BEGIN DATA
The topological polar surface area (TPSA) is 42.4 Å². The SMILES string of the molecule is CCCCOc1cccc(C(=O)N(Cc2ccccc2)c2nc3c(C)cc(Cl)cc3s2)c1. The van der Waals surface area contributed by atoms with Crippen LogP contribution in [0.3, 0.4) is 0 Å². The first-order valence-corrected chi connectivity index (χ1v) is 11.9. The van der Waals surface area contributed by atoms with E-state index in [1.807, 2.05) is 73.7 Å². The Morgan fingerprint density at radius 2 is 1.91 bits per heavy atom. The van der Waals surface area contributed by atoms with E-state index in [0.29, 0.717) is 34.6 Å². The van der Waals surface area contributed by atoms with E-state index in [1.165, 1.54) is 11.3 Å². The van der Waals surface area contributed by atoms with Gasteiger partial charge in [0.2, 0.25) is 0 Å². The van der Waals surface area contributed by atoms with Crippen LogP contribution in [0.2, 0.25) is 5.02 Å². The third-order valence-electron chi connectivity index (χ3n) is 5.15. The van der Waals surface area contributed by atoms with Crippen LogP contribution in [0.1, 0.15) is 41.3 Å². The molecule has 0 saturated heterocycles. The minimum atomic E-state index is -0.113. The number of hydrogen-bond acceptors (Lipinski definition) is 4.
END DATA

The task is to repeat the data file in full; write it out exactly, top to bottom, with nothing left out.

The topological polar surface area (TPSA) is 42.4 Å². The SMILES string of the molecule is CCCCOc1cccc(C(=O)N(Cc2ccccc2)c2nc3c(C)cc(Cl)cc3s2)c1. The van der Waals surface area contributed by atoms with Crippen LogP contribution in [0.3, 0.4) is 0 Å². The first-order valence-corrected chi connectivity index (χ1v) is 11.9. The van der Waals surface area contributed by atoms with E-state index in [1.807, 2.05) is 73.7 Å². The Morgan fingerprint density at radius 2 is 1.91 bits per heavy atom. The van der Waals surface area contributed by atoms with E-state index in [0.29, 0.717) is 34.6 Å². The van der Waals surface area contributed by atoms with E-state index in [1.165, 1.54) is 11.3 Å². The van der Waals surface area contributed by atoms with Gasteiger partial charge in [0.2, 0.25) is 0 Å². The van der Waals surface area contributed by atoms with Crippen LogP contribution in [0.2, 0.25) is 5.02 Å². The third-order valence-electron chi connectivity index (χ3n) is 5.15. The van der Waals surface area contributed by atoms with Crippen LogP contribution in [0.1, 0.15) is 41.3 Å². The molecule has 0 saturated heterocycles. The minimum atomic E-state index is -0.113. The number of hydrogen-bond acceptors (Lipinski definition) is 4.